I know a lot of people are going to disagree with me, but I’ve decided I’m not going to see Cloverfield.Â I’ve read hundreds of blogs and reviews this morning talking about it just to gauge a sense of the public reaction to the film.Â Most people seem to like it, and many, if not most feel the 9-11 allusions are not enough to stop them from enjoying the movie.
Consider Wil Wheaton’s review.Â Â Wil says:
About the elephant in the room: It was impossible for me to watch this movie without thinking about 9/11, and that made it more powerful for me than it would have been otherwise. When the heroes ducked into that store while the dust plume from the collapsing building blew up the street, I got as close to a 9/11 flashback as I think I’m capable of having, and it created an emotional reference point for the rest of the movie….Though I live in Los Angeles, that day was an exhausting, terrifying, and traumatic event for me. I’m one degree of several people who died that day, so it’s a pretty personal thing for me, too. Cloverfield put me back in touch with some emotional memories that I haven’t accessed in six and a half years, and while I know there are a lot of cynics who will scoff at that, there it is.
Sorry Wil.Â I’m one of those cynics.Â All Americans think they shared the same 9-11 experience that day if they a) watched the events unfold on TV and felt afraid or b) knew someone who knew someone who died or c) has a family member or knows someone in NY who related the story to them.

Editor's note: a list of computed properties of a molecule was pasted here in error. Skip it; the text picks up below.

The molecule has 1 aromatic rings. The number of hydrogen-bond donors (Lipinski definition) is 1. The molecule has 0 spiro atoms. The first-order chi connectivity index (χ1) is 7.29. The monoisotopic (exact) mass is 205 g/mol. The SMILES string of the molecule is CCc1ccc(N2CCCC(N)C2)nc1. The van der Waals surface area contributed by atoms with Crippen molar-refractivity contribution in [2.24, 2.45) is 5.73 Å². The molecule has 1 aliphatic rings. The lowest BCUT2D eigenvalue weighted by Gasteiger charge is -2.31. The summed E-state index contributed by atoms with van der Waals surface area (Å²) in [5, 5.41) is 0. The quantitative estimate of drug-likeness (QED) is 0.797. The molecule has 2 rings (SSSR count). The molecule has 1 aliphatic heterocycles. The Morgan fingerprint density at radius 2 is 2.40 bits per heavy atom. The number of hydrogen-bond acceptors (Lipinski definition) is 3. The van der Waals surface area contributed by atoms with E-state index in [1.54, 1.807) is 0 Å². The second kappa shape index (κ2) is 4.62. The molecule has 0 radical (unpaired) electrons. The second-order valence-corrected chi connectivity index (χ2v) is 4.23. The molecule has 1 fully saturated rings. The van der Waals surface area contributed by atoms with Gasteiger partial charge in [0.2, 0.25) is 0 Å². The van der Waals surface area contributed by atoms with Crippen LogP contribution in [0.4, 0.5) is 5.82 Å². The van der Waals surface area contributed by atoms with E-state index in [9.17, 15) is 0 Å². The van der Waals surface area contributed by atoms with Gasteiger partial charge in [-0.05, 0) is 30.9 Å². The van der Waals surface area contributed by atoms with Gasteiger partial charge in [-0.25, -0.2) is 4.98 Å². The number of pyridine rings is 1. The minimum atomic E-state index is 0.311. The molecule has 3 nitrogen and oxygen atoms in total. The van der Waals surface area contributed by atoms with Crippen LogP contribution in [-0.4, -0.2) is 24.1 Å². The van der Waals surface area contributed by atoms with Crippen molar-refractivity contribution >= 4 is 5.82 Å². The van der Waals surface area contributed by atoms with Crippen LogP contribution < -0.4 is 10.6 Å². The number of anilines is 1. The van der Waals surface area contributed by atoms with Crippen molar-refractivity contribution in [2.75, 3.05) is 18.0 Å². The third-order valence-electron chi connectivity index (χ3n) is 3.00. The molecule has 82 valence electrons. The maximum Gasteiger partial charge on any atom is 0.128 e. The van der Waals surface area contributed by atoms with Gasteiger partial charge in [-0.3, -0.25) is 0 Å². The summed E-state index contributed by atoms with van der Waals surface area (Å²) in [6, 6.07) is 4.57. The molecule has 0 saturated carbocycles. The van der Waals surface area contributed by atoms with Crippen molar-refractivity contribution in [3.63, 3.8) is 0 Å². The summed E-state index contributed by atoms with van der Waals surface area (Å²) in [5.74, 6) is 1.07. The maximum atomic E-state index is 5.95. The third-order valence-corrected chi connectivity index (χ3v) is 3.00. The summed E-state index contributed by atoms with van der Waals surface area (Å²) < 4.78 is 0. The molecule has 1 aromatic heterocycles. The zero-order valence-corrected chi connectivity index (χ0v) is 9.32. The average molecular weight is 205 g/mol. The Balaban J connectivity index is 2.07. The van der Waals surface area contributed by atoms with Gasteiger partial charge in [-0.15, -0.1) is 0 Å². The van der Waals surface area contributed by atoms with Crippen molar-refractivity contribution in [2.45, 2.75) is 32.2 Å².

Here’s the thing: you did not have the same experience.Â You had a mediated experience, a frightening one, yes, but one in which your life was never in danger.
My experience: leaving my office at Reade and Broadway (four blocks from the WTC) and walking up Church street because the subways were closed.Â A minute later, the first tower collapses — the same tower I glimpsed every morning on my way to the office and would say to myself, “These are our pyramids; they will last for thousands of years…” — this tower collapsing and everyone, everyone (thousands of people: suits, hipsters, street vendors, even the fucking homeless) running and screaming, and suddenly you realize that, hey, this isn’t a movie, this isn’t something happening to someone else, it’s happening to me, and that one hundred and ten story skyscraper is coming down right now, and I don’t know where it’s going to land, and if I don’t run I might die too.Â There was a period where I thought I was going to die.Â My experience wasn’t mediated by TV.
I suppose it’s easy for those who saw the events on TV that day to watch them again on the big screen.Â After all, with the invisible barrier, they were never in any real danger.
So I say to those of you who watched these events from your comfortable living room chair, trying to tell me to shut up, that it’s only a film, that it’s some kind of metaphor for our times like Godzilla was for Hiroshima, I say: phooey.Â No, I say, fuck you.Â Mr. Abrams and others, you cannot understand from your comfortable Hollywood life how you torture and play with the emotions of those who were there that day, that experienced the events first hand.
When I see the movie poster that plays with 9-11 imagery (and you’d have to be a fool to deny that this poster was not influenced by 9-11), you might imagine some of the emotions coming up in me.Â In the preview we see the skyline and the subways blowing up.Â While, every day on my commute into Manhattan, I am told by loudspeaker that, for my safety, my bags are subject to search by the MTA Police.
I cannot find myself entertained by an event which was personally horrifying for me, and I find that those who use this imagery for profit are at the very best, completely insensitive, and at the worst, vulgar sons of bitches.
You may disagree, and I respect that.Â But don’t ever try to deny me my experience, or tell me, as this blog post does, that my feelings are worthless.